Every now and then, I wind up watching an entire season of television and not writing about it. Sometimes, it’s because I simply have nothing to say; this happened a while back with the second season of The Politician, where my opinion did not appreciably shift from how I felt about the first. In other instances, though, I just don’t have the time.
Case in point: The Recruit, a new Netflix spy drama created by Alexi Hawley (The Recruit), starring Noah Centineo as a young CIA lawyer who gets pulled into a complicated and dangerous case involving a former intelligence asset (played by Laura Haddock) who is threatening to release Agency secrets if she’s not sprung from prison. I watched the whole thing, and knew more or less what I would say in a review, but then other work obligations cropped up unexpectedly and I had to move on.
So here is the one-paragraph version: The Recruit is very much a USA drama circa 2010 or so, but I happened to watch a lot of USA dramas circa 2010 or so — including Covert Affairs, another spy show produced, like this one, by Doug Liman. It’s lightweight, but executed pretty well, especially in the Liman-directed first two episodes. (Even on a smaller budget and a TV schedule, the guy who made Bourne Identity and Edge of Tomorrow knows how to stage action.) As a performer, Centineo (To All the Boys I’ve Loved Before) is often at risk of just seeming smug; Hawley and Liman use that to their advantage by presenting his character as a cocky kid who keeps barreling into situations he doesn’t realize he’s not equipped to handle until it’s too late. It’s charming, it has a good supporting cast (including Vondie Curtis-Hall as Centineo’s disapproving boss, and Kristian Bruun from Orphan Black as a coworker who is perpetually on the verge of a nervous breakdown), and it moves briskly. (In addition to the overall pacing, most episodes clock in around 45 minutes.) It’s far from perfect, particularly in its attempts to integrate the espionage stories with material about Centineo being roommates with his ex-girlfriend (Fivel Stewart from Atypical), and in its attempts to go deeper into the psyche of its main character. But for the most part, it knows what it is and how to do what it wants to do. I had an inkling about the other work obligation after I’d only watched two of the eight episodes, and I could have just stopped then until I knew for sure that I couldn’t review it. But I was having a good enough time that I kept going — albeit usually while multitasking, which was the same way I watched Covert Affairs, Burn Notice, et al back in the day. Very much a case of “If you like this sort of thing, you’ll like this sort of thing.”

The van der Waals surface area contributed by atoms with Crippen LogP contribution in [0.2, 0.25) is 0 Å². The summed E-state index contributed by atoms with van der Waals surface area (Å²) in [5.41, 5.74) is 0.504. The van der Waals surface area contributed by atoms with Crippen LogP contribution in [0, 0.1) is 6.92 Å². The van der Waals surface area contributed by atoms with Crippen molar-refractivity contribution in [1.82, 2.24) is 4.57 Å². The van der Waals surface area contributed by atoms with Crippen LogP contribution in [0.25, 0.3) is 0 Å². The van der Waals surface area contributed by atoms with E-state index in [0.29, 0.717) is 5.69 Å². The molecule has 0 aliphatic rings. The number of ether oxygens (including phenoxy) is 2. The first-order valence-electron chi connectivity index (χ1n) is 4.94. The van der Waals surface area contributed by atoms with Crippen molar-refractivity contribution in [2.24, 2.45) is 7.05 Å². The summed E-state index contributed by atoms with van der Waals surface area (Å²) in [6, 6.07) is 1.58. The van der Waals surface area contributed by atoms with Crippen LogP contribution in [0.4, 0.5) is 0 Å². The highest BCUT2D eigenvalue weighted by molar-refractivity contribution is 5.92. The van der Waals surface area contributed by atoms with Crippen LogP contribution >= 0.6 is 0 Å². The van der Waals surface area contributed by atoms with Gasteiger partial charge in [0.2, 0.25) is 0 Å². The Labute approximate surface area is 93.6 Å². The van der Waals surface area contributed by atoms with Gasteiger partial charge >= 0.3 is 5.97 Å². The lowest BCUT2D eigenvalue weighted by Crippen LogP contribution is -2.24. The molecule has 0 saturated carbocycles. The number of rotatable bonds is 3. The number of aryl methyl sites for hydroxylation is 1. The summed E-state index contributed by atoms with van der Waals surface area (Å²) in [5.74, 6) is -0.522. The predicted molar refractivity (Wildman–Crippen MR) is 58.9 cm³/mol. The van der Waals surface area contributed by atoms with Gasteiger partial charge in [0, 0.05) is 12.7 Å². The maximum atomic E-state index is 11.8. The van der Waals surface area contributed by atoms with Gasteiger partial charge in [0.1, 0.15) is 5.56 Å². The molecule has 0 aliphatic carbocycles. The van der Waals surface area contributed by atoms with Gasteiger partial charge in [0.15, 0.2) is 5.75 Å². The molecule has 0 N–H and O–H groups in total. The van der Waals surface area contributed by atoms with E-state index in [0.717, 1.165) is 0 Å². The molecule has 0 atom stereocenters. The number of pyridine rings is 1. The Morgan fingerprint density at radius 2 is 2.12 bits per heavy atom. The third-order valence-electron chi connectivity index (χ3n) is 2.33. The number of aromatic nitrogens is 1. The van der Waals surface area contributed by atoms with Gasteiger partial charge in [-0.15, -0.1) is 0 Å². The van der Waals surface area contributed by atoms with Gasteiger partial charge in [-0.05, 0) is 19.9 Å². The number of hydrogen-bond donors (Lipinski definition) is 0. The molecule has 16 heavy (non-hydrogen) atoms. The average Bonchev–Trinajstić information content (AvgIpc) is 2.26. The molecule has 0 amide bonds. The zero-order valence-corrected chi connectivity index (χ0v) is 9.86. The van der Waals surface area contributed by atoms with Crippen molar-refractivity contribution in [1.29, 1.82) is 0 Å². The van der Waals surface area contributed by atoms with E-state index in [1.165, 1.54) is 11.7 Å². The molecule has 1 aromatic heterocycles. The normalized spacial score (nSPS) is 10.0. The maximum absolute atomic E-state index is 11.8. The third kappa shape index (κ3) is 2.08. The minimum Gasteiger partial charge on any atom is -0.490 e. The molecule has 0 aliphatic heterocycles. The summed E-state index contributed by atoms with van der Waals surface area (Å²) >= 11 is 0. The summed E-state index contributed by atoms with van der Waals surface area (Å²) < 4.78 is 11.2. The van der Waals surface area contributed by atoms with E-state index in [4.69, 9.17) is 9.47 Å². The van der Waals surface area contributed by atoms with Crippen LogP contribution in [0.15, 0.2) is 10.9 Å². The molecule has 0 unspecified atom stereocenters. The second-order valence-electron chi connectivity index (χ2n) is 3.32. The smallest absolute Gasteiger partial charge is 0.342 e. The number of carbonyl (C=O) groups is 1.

That’s it for this week!